By Keith Roulston
I was struck by the calls, in two of the township Federation newsletters last month, for people to run for the board of directors in upcoming elections. I’ve been around long enough to remember when you didn’t need to beg people to be involved in community leadership.
I covered my first meeting of the Huron County Federation of Agriculture way back in 1970. I had just taken over as editor of the Clinton News-Record and the meeting was to be held at the Clinton Town Hall so I went. It was something of an unusual meeting because the man who had been elected President had suffered a heart attack and the vice-president, John Stafford, had to take over,
It was the beginning of a meaningful relationship. I began covering the monthly meetings of the HCFA directors, which in those days numbered 30 or 40 with directors from every township. Eventually the relationship that evolved into my company publishing the annual Federation Survey publication and The Rural Voice developed because in 1975 we offered to include the Federation’s newsletter (newly required by the Ontario Federation of Agriculture) in a new, monthly farm publication.
Later the Perth, Bruce and Grey Federations joined in. More recently the National Farmers Union – Ontario added its voice, and its membership to The Rural Voice circulation.
But back to the point of this column. All the farm meetings I attended, apart from that first one, had much larger participation than the meetings I attended toward the end of my long career. Farmers were much more involved in their communities and their farm organizations in those days.
While the majority of Huron Federation meetings were in Clinton, periodic meetings were held in communities around the county. Depending on the hot topics of the day (such as the expropriation of a right-of-way for the building of the first power corridor from Douglas Point in the mid-70s), there might be 200 or more people at a meeting held in a school auditorium or community hall.
It wasn’t just a Huron County situation. As I covered more county federations, I found large crowds at every annual meeting.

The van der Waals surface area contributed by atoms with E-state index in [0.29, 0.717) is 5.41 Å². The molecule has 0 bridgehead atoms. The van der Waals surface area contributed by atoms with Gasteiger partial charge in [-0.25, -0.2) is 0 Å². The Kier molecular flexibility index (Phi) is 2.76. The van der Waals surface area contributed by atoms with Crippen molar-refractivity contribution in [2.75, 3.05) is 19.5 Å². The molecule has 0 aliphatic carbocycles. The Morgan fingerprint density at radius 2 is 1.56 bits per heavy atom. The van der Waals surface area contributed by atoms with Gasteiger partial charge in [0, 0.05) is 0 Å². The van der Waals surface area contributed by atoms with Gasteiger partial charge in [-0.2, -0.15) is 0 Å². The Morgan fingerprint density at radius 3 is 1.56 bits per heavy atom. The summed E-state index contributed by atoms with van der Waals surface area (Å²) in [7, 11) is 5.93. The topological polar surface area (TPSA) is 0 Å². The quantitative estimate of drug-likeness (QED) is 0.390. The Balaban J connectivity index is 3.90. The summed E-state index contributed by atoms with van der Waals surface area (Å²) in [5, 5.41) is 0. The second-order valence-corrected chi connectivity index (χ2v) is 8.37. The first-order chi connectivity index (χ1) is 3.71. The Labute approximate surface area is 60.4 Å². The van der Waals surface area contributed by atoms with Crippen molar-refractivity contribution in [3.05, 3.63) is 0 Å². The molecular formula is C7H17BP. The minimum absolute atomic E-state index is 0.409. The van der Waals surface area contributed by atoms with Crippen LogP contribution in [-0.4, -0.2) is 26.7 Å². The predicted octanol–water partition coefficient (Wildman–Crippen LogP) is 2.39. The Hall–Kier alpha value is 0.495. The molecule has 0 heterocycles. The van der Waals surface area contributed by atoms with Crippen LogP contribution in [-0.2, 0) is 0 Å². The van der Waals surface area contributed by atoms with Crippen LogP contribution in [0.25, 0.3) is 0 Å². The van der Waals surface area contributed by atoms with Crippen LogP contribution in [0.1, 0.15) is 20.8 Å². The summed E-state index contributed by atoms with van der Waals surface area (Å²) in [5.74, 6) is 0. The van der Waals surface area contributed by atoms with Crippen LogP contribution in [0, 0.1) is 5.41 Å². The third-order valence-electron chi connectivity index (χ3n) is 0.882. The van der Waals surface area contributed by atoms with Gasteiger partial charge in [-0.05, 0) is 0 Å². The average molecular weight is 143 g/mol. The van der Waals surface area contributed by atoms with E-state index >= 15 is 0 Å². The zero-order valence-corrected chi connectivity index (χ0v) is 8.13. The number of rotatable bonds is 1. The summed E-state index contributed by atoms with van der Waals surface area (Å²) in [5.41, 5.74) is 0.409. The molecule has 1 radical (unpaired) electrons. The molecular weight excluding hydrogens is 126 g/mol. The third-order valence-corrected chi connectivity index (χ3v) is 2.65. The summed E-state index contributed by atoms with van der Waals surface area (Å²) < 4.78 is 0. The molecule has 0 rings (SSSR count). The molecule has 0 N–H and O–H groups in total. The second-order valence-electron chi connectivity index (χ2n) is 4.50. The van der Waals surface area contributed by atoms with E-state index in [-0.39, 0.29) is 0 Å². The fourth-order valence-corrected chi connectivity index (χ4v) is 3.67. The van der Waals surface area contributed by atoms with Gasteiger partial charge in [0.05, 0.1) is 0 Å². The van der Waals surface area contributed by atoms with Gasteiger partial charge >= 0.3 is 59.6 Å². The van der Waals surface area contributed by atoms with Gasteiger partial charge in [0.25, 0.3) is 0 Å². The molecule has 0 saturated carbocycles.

It wasn’t only farm politics that stirred interest. At one time, when we had neighbourhood one-room schools, nearly every (male) parent served on the school board at one time or another. Participation was weeded down by township schools and boards, then the province’s imposition of county and two-county boards.
When there was a council in each township, there seemed to be more involvement of the grassroots in local politics, but then we had amalgamation enforced by the provincial government and interest seemed to wane.
My parents’ generation, who lived through a Depression and World War II, saw what happened when democracy failed, as it did in Germany, or never existed, as Japan demonstrated. They felt a duty to be involved in decision-making.
My generation was raised by parents who had witnessed what can happen when democracy is absent, so they set a good example, yet we picked it up more sporadically. Our children take democracy even more for granted and participate less as a result.
My years of covering farm organizations range from the early years, when an annual meeting saw a vote for every position from president on down because there was competition, to acclamations when desire to participate weakened, to positions being left open in later years because nobody wanted to take on the responsibility.
Democracy only works when we care enough to participate.◊